Updated news on the Gambino, Genovese, Bonanno, Lucchese and Colombo Organized Crime Families of New York City.

Friday, May 6, 2011

Mob investigator bought home across street from mistress of Vinny Gorgeous

Bonanno gangster Vincent (Vinny Gorgeous) Basciano is on trial for murder.
Bonanno gangster Vincent (Vinny Gorgeous) Basciano is on trial for murder.

A veteran mob investigator had just moved into his new Bronx home when he got the shock of his life - Bonanno gangster Vincent (Vinny Gorgeous) Basciano's SUV was blocking his driveway.
Retired NYPD Detective Thomas Crowe, who had surveilled Basciano many times, had no idea he had bought a home in 1999 across the street from the wiseguy's mistress Debra Kalb.
"I would see him routinely, on a daily basis at some point," Crowe told Assistant U.S. Attorney Jack Dennehy on Thursday at the mob chieftain's murder trial in Brooklyn Federal Court.
Basciano had set up Kalb, a hairdresser at his Bronx beauty salon called "Hello Gorgeous," in the love shack owned by Bonanno associate Salvatore (Sally Daz) Zottola.
The detective had followed Zottola many times, too.
"A lot of [Zottola's] buildings had on the facades, it looked like giant coins . . . mementos to his deceased wife or family members," he testified.
Like any dedicated detective, Crowe decided to use his living-room-with-a-view to monitor Basciano's meetings with mobsters on Kalb's patio and front steps. He took numerous photos of mob meetings through his living room blinds.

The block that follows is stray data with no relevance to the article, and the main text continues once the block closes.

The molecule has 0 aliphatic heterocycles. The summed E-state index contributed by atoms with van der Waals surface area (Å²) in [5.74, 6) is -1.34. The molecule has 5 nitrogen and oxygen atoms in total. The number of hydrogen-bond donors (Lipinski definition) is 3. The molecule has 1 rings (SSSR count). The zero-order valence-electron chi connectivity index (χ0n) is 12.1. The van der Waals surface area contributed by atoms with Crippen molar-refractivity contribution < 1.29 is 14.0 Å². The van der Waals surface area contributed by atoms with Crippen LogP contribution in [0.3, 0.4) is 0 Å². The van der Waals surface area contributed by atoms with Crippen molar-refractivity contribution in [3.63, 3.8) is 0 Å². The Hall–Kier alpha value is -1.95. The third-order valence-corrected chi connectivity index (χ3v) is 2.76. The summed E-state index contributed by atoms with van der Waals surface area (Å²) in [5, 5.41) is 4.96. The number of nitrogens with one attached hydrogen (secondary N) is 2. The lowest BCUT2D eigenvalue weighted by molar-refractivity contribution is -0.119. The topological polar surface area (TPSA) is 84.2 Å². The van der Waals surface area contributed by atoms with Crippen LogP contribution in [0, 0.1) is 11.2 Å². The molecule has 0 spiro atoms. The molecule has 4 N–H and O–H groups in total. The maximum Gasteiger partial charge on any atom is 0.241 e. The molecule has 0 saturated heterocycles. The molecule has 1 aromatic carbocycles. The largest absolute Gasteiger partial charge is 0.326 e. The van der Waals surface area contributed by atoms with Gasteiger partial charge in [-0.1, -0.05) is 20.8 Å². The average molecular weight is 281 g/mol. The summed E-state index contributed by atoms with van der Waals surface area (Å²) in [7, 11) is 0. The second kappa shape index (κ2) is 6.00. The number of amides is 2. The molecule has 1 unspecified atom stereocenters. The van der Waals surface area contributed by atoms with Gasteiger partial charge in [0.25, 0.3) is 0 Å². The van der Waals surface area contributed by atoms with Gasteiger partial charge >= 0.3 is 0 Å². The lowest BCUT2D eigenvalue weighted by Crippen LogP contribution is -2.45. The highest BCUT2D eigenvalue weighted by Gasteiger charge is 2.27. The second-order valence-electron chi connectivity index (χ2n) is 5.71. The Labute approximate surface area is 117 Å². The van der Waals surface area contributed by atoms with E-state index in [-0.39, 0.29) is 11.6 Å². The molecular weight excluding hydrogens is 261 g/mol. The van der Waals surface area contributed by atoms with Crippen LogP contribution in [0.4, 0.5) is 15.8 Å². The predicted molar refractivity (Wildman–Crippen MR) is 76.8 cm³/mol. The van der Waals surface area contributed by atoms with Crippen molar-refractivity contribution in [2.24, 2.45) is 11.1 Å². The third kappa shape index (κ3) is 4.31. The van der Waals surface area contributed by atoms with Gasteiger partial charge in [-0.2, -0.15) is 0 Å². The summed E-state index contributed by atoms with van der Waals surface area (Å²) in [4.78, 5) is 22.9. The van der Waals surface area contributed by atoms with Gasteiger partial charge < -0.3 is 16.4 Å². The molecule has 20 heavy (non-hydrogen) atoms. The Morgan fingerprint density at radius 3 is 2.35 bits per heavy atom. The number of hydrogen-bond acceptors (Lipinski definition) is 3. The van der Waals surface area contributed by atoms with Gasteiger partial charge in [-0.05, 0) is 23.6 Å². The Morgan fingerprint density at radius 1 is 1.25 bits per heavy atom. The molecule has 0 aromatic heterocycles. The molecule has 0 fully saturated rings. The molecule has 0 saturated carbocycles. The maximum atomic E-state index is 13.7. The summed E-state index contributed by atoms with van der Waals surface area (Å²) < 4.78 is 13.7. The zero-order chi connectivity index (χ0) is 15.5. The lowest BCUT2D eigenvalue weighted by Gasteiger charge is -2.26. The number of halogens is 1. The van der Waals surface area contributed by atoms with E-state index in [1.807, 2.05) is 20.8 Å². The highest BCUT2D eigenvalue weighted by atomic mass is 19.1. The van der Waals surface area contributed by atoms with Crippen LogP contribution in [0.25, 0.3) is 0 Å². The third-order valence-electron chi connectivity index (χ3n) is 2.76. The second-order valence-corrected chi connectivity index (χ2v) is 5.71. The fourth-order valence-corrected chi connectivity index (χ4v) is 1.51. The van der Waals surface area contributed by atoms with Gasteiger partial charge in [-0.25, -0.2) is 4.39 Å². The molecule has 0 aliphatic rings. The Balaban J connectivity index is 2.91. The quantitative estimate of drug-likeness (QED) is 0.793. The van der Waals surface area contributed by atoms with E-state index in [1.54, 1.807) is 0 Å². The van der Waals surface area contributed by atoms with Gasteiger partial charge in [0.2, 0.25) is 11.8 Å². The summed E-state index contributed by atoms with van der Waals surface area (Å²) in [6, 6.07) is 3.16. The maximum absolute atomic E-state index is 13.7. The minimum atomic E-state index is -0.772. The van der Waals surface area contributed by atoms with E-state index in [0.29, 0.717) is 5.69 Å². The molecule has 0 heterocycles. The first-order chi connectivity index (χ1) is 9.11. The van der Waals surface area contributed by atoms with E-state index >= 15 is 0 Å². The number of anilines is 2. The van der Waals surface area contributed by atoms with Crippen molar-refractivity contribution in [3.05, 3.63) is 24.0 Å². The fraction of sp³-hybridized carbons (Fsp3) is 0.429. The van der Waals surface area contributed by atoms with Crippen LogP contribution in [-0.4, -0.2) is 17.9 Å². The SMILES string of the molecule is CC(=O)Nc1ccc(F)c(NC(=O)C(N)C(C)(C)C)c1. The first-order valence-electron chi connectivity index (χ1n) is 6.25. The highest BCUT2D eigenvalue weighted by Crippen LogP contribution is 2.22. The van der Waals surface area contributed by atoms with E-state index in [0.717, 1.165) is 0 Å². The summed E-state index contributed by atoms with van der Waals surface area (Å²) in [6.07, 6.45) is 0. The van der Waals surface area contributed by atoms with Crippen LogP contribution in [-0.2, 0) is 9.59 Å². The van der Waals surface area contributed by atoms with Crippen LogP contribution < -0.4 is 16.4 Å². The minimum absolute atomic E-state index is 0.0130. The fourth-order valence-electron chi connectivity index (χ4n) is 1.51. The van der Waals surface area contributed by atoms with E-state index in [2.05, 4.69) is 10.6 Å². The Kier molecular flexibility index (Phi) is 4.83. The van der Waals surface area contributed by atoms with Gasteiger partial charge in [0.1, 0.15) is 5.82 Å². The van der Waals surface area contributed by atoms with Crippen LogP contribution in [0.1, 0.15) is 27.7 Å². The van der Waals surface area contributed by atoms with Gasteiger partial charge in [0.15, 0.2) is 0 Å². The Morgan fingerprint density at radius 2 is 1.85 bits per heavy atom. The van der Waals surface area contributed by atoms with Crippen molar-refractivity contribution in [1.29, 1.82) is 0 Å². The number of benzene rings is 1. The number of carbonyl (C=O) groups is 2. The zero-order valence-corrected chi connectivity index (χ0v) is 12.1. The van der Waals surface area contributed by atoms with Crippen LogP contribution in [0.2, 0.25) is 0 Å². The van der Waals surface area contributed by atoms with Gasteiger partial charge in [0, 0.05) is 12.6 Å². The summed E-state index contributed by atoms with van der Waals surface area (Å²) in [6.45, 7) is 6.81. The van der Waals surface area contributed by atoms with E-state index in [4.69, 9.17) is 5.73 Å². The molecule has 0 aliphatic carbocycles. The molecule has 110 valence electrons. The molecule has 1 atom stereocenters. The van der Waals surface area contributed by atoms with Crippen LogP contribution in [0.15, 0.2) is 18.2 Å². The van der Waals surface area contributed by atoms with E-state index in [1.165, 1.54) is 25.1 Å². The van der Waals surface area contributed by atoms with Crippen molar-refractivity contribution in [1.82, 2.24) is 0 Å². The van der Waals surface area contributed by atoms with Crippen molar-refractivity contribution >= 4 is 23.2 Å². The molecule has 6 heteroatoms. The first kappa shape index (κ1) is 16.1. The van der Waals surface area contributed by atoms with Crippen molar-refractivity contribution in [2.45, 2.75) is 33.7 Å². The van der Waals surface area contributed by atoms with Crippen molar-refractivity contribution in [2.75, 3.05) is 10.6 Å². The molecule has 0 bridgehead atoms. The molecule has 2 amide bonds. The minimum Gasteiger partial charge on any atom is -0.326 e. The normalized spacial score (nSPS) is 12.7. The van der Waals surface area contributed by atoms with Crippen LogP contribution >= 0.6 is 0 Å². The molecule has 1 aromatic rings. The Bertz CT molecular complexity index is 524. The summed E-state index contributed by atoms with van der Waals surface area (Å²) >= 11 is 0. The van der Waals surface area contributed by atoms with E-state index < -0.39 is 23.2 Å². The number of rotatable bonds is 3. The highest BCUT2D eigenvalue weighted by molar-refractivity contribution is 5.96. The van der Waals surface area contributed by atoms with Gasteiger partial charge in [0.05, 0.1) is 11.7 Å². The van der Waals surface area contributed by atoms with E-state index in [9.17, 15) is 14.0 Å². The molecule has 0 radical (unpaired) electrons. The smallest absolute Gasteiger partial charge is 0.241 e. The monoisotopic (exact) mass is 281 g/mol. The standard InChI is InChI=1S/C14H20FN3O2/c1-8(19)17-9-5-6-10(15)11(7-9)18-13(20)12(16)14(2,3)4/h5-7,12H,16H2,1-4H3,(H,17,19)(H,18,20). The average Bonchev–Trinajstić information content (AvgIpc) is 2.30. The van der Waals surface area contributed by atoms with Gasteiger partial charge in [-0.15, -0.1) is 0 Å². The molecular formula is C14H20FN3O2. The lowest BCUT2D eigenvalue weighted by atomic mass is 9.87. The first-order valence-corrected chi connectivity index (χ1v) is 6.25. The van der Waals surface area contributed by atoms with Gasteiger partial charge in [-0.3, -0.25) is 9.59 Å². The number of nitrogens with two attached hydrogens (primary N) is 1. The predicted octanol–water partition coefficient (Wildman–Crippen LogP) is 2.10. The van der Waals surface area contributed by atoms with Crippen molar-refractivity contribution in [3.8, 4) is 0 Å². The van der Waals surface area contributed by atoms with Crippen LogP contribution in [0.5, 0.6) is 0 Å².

"My wife was nervous about it, she told me to stop doing it," Crowe told the Daily News outside court. "I just kept a low profile."
Basciano stopped by every day to visit Kalb and their love child during the year Crowe lived across the street.
Several years later, Basciano bought a home for Kalb in Rockland County. Crowe looks back on the coincidence as "good luck for me, and I guess bad luck for him [Basciano]."
Prosecutors also called the daughter of murder victim Randolph Pizzolo to testify about her father's premonition of impending death.
Pizzolo was getting a life insurance policy because he "was checking out soon," said Connie Pizzolo-Cordero.
"He said to me that he had said and did things that he couldn't take back," she recalled.
When his bullet-riddled body was found in a rain-soaked gutter in Brooklyn on Dec. 1, 2004, Pizzolo had not completed the paperwork for the policy.
The feds rested their case with a medical examiner on the stand and jurors viewing a closeup photo of a gunshot wound to the back of Pizzolo's head.


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